When you first start shooting in a studio, it’s very exciting – but it can also be overwhelming. There’s so much to learn about studio lighting and so many mistakes that you’ll make. In this video, Karl Taylor mentions nine of the biggest mistakes photographers make when they first start shooting with studio lighting. Of course, we all learn from or mistakes, but let’s try and flatten that learning curve, shall we?
The leaks have been floating around for a while, but now the complete specs for the Godox AD1200Pro have been released, including the price – which is not insignificant. Strangely, though, it’s not showing up on the Godox website yet, although B&H now has a listing up with the full specs – although no photos. Pixapro in the UK also has a listing with a price now, which is where the photos in this post have come from.
These days, with the amount of battery-powered strobes out there, we often forget that some people still prefer to plug their strobes into the wall. Elinchrom hasn’t, though. They’ve just announced two new ELC 125 and ELC 500 studio strobes, which offer TTL, and high-speed sync.
Elinchrom says that the new lights are designed to “handle creative adventures reliably and consistency” and features a lot of the things we’ve come to expect from modern strobes, like TTL with a manual exposure lock, high-speed sync up to 1/8000th, a bright daylight-balanced modelling light, built-in radio receivers, 1/10th stop adjustments, and somewhat decent recycle times (depending on power and mode).
In December, word of an upcoming Godox AD1200Pro got out. As usually happens, Adorama popped up a listing almost immediately afterwards. That listing didn’t really reveal much except for a few product photos, though. Now, the UK’s biggest Godox distributor, Pixapro, has also put up a listing for the Pixapro CITI1200Pro, showing off some of the specs for the new unit.
Although not common, flash support is something that quite a few people have been asking for with smartphones. Nobody’s seriously looking to replace their DSLRs and mirrorless cameras with phones, but being able to fire your strobes from your phone can be handy for things like behind the scenes shots.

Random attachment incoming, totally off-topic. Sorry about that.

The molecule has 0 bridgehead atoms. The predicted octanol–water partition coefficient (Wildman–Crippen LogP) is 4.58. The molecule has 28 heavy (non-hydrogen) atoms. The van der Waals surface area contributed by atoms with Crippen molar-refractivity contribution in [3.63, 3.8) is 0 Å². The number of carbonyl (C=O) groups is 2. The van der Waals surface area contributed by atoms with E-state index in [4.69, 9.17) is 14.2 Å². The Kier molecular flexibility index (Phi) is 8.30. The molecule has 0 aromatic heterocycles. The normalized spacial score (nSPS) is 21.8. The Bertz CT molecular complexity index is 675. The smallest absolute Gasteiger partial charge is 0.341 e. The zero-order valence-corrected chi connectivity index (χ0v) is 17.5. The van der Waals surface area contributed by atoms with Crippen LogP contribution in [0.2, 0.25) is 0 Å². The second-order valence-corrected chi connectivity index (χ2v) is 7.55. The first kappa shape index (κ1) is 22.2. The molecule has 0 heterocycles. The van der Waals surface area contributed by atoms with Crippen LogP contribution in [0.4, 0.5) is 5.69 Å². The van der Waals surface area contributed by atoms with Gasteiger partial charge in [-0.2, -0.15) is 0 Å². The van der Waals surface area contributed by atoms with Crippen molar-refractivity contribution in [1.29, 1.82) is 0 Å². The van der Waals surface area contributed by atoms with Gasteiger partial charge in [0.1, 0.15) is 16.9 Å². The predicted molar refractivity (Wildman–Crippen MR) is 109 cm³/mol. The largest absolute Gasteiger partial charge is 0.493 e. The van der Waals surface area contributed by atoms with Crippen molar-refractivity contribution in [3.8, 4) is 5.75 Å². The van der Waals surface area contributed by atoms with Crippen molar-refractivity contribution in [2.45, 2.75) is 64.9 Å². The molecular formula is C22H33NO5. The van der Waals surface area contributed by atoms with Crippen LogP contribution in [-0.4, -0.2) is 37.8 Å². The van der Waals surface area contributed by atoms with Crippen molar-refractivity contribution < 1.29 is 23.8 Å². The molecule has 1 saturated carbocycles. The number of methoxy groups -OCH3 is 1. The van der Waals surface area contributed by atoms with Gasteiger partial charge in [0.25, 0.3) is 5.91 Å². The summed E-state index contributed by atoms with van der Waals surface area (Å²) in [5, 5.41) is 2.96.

According to 9to5Mac, though, new specs shared with manufacturers on Apple’s Made-for-iPhone (MFi) licensing programme show that the iPhone 11 may soon support for some degree of native 3rd party flash support.
Shooting in bright sunlight can be tricky, even though there are ways to make fantastic photos using nothing but natural light. Still, you may need to add some strobes to even out the light, and there are some tricks that will make it look more natural and appealing. In this video, Dan and Sally Watson host Miguel Quiles, who shares four helpful tips for everyone who want to mix strobes with sunlight.
Many users of flash feel quite comfortable with it in the studio. The studio makes things fairly straightforward. You expose to eliminate all the ambient light and then you add it back where you want it with your strobes or speedlights. But when many newer flash users struggle when they get out on location, where you can’t or don’t want to completely kill the ambient light, but need to add flash.
In this video, Jay P Morgan at The Slanted Lens looks at how to mix strobes with the ambient light and how to balance them outdoors to achieve a good exposure.
We appear to have another casualty in the increasingly competitive strobe market. According to ProfiFoto, The District Court of Würzburg has ordered the provisional insolvency administration of the assets of German lighting manufacturer Hensel-Visit GmbH & Co. KG (Hensel). This isn’t bankruptcy or the end of the business, yet, although the company does have a significant challenge on its hands.
When you first start using strobes, it can be exciting but also overwhelming. There’s a lot to learn and a lot of mistakes to make before you get it right. In this video from Behind the Shutter, photographer Michael Corsentino shares his experience with strobes. He talks about ten things he wishes he’d known before he started shooting with them. If you’re just starting out, this video will help you learn and avoid mistakes.
Using gels is often a problem when working with strobes. Getting them to fit around the bulb can be a pain, and trying to cover the front surface of a giant softbox is just impractical (and expensive!). Well, the folks at FlashGels have solved this issue for the Godox AD600Pro and AD400Pro with pre-cut gel kits that slip right over the bulb.